From Goodreads (here):
All Jin Wang wants is to fit in. When his family moves to a new neighborhood, he suddenly finds that he's the only Chinese American student at his school. Jocks and bullies pick on him constantly, and he has hardly any friends. Then, to make matters worse, he falls in love with an all-American girl...
Born to rule over all the monkeys in the world, the story of the Monkey King is one of the oldest and greatest Chinese fables. Adored by his subjects, master of the arts of kung-fu, he is the most powerful monkey on earth. But the Monkey King doesn't want to be a monkey. He wants to be hailed as a god...
Chin-Kee is the ultimate negative Chinese stereotype, and he's ruining his cousin Danny's life. Danny's a popular kid at school, but every year Chin-Kee comes to visit, and every year Danny has to transfer to a new school to escape the shame. This year, though, things quickly go from bad to worse...
These three apparently unrelated tales come together with an unexpected twist, in a modern fable that is hilarious, poignant and action-packed. American Born Chinese is an amazing rise, all the way up to the astonishing climax--and confirms what a growing number of readers already know: Gene Yang is a major talent.
There was public testimony at the 11/29/16 and 12/6/16 meeting of Portland Public School Board by members of Portland Chinese community asking for a Chinese immersion program at Harrison Park.
The 11/29/16 Board meeting. See 19 minutes and 20 seconds for start. See minute 29 for the submission of a petition by almost 400 Chinese resident asking for a Chinese dual language immersion at Harrison Park.
The 12/6/16 meeting. See 27 minutes for 30 seconds for start:
Movie/Video: I watched the movie “The Chinese Mayor.” From IMDb (here):
Mayor Geng is a very proactive leader of a highly polluted city, which was the capital of China 1600 years ago. His dream is to restore and replicate the ancient city, creating a tourist destination and revitalizing the local economy. The documentary follows him around on his day to day activities. The focus of the documentary is the relocation of the illegal residents in the city center, demolition of their homes, and the recreation of the ancient city. This is an important work because it documents both methods and results in the revitalization and modernization of this part of China. Mayor Geng is relentless and achieves extraordinary success, but incomplete success, by the end of the movie when he is replaced. His goal was revitalization of Datong and it is unclear whether his efforts will result in the anticipated economic growth or a huge "ghost city" with a large displaced residential population. The producer of the documentary gives the viewers the information, allowing them to draw their own conclusions about the merits of the project. History will be the ultimate judge. The documentary doesn't detail some relevant issues, such as why the residents who were relocated had no legal rights to the property that they occupied, see: The Hukou System. Also, preservationists are critical of the project see "Faux Ancient City". While pollution was cited in the introduction to the video, there was little documentation of pollution or the efforts made to deal with it.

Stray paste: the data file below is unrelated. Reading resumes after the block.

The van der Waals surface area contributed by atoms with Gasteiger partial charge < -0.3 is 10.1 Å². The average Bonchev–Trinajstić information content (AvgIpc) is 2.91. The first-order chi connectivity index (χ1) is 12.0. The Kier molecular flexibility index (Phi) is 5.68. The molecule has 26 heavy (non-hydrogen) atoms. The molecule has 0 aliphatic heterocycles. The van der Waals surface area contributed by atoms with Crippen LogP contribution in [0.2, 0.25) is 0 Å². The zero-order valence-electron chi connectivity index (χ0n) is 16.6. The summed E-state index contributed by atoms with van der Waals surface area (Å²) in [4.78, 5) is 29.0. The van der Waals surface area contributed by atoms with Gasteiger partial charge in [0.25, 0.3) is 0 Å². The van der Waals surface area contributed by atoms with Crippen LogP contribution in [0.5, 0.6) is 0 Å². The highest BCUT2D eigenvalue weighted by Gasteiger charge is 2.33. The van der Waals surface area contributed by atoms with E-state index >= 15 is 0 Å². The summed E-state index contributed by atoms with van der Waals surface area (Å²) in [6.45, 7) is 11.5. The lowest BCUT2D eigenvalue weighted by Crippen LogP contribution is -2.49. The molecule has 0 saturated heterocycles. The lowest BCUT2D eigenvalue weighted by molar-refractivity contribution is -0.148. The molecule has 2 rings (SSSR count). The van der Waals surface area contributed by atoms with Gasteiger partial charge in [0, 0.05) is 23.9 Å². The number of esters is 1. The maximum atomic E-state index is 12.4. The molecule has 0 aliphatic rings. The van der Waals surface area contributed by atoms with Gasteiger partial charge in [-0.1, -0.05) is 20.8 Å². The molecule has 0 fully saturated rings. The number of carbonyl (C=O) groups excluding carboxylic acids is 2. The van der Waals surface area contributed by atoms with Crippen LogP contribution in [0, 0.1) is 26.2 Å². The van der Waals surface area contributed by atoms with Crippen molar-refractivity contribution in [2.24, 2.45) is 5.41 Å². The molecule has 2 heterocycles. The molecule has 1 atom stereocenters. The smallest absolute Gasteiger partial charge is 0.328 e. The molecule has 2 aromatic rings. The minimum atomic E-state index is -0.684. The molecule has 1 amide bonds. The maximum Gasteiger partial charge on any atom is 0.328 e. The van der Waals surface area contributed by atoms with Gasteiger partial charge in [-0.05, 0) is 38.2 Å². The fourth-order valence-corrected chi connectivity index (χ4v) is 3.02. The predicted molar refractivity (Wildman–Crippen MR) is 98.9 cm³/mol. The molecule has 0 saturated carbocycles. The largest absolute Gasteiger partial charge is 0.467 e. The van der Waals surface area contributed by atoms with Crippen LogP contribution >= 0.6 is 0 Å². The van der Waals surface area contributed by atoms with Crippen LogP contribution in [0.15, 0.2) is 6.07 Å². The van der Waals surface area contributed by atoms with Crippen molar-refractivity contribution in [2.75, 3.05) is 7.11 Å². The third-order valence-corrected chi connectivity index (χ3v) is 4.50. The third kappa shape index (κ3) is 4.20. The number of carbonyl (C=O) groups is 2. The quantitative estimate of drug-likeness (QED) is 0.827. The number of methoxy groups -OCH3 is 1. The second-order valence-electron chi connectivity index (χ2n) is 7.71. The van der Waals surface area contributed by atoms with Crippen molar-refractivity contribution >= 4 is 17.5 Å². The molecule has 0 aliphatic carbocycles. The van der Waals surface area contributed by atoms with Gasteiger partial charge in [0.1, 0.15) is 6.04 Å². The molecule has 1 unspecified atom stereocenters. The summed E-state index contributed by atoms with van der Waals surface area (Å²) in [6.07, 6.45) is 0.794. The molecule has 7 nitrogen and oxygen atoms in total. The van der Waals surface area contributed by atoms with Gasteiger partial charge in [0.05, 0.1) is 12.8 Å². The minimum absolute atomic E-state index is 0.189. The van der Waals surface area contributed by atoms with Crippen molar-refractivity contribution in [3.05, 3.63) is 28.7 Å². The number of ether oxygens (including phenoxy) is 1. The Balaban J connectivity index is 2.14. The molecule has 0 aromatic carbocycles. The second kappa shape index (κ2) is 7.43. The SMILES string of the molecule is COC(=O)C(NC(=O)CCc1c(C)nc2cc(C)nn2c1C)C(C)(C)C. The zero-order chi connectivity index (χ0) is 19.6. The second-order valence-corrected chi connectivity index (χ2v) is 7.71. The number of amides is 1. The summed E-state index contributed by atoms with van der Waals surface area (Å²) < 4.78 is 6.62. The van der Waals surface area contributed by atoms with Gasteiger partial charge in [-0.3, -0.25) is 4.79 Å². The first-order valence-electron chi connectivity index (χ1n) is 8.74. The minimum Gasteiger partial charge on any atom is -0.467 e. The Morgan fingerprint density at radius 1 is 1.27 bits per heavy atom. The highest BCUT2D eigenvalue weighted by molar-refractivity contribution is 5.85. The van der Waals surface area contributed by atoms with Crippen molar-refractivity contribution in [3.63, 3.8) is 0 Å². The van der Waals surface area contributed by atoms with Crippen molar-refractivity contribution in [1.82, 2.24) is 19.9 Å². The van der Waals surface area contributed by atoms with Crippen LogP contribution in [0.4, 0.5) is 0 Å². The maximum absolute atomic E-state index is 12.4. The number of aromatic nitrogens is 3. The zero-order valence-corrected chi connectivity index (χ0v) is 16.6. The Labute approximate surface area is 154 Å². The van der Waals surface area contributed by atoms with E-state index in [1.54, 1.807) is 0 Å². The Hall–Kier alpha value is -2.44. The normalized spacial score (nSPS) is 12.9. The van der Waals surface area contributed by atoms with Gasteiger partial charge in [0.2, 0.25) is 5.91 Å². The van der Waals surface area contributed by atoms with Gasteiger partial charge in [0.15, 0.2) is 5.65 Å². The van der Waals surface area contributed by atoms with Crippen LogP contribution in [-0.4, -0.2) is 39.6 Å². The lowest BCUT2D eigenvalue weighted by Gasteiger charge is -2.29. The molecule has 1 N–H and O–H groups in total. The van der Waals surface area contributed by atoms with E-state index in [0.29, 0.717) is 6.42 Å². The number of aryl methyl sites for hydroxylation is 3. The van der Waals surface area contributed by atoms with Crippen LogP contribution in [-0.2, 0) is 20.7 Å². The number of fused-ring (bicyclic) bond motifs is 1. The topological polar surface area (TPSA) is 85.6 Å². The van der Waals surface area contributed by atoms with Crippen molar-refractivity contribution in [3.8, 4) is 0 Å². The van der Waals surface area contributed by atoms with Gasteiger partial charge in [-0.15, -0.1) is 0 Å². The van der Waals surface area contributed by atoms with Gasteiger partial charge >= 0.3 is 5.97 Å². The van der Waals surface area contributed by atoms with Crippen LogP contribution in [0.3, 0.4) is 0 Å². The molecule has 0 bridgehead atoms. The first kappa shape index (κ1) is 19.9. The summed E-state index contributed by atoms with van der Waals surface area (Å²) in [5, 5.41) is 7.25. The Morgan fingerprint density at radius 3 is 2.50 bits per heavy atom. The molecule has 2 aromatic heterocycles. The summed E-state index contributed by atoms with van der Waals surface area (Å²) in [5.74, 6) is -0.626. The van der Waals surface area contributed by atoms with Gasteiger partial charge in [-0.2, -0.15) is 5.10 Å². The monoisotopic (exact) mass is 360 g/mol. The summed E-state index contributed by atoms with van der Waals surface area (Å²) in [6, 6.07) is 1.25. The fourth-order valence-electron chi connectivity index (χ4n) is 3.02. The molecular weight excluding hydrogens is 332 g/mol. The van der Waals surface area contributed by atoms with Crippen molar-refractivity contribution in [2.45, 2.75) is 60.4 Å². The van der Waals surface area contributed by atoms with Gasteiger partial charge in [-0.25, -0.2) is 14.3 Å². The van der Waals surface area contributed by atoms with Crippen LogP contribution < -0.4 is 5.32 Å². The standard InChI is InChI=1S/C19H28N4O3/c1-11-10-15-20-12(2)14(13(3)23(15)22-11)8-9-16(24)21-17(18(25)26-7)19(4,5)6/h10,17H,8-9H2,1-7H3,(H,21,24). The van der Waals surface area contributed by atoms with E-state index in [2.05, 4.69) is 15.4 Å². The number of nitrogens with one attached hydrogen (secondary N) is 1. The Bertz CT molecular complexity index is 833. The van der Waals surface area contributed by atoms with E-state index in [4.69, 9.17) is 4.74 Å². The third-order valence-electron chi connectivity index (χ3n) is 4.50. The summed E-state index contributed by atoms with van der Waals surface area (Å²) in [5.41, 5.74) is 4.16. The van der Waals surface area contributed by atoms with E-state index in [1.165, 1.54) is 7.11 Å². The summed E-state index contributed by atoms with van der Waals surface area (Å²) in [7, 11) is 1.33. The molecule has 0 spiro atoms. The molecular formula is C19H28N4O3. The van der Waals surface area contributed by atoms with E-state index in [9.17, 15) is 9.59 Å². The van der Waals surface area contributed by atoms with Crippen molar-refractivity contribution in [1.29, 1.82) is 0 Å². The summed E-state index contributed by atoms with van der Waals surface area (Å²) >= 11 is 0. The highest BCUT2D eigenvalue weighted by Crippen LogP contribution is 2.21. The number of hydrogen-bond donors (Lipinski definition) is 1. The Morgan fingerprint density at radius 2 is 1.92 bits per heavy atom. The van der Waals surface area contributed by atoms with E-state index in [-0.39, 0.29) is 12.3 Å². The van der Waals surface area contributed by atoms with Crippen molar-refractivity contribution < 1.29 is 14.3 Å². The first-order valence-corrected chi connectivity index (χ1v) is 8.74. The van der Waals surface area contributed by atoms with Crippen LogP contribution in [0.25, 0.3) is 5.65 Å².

From Variety (here):
Granted remarkable access to the daily business of a high-ranking mainland Chinese official, Zhou Hao’s “The Chinese Mayor” offers a fascinating verite portrait of the collision between progress, politics, corruption and citizens’ rights in a rapidly changing People’s Republic. This rare peek behind the usual scrim of government image management is a natural for niche broadcasters and anyone else interested in quality current-events documentary feature
Book. I finished the audiobook “Dark Money: The Hidden History of the Billionaires Behind the Rise of the Radical Right” by Jane Mayer. From Goodreads (here):
Why is America living in an age of profound economic inequality? Why, despite the desperate need to address climate change, have even modest environmental efforts been defeated again and again? Why have protections for employees been decimated? Why do hedge-fund billionaires pay a far lower tax rate than middle-class workers?
The conventional answer is that a popular uprising against “big government” led to the ascendancy of a broad-based conservative movement. But as Jane Mayer shows in this powerful, meticulously reported history, a network of exceedingly wealthy people with extreme libertarian views bankrolled a systematic, step-by-step plan to fundamentally alter the American political system.
The network has brought together some of the richest people on the planet. Their core beliefs—that taxes are a form of tyranny; that government oversight of business is an assault on freedom—are sincerely held. But these beliefs also advance their personal and corporate interests: Many of their companies have run afoul of federal pollution, worker safety, securities, and tax laws…..
From the NY Times review (here):
…. One is tempted to say that since plutocrats have been pulling political levers since the start of the American Republic, the current concentration of ideology, money and power is not a uniquely dangerous development. But that may be to dismiss Mayer’s warnings too quickly. Hanna bought the votes of politicians, but he didn’t have a collection of think tanks, a nationwide network of pressure groups or a collection of subsidized university programs to propagandize on his behalf. The business lobbies of the postwar years knew what they wanted and generally got it, but theirs was a limited agenda that stuck to a relatively narrow set of demands. And for parts of the past century, wealthy players were restrained, however imperfectly, by campaign finance laws aimed at keeping the process open and aboveboard. Sinister as much of the system was, one could entertain the idea that a new regulatory regime might someday bring it under greater public scrutiny and control. In the aftermath of the Citizens United decision, that no longer seems a realistic prospect. This alone may make the indignities that Mayer writes about a departure from the ones that have gone before.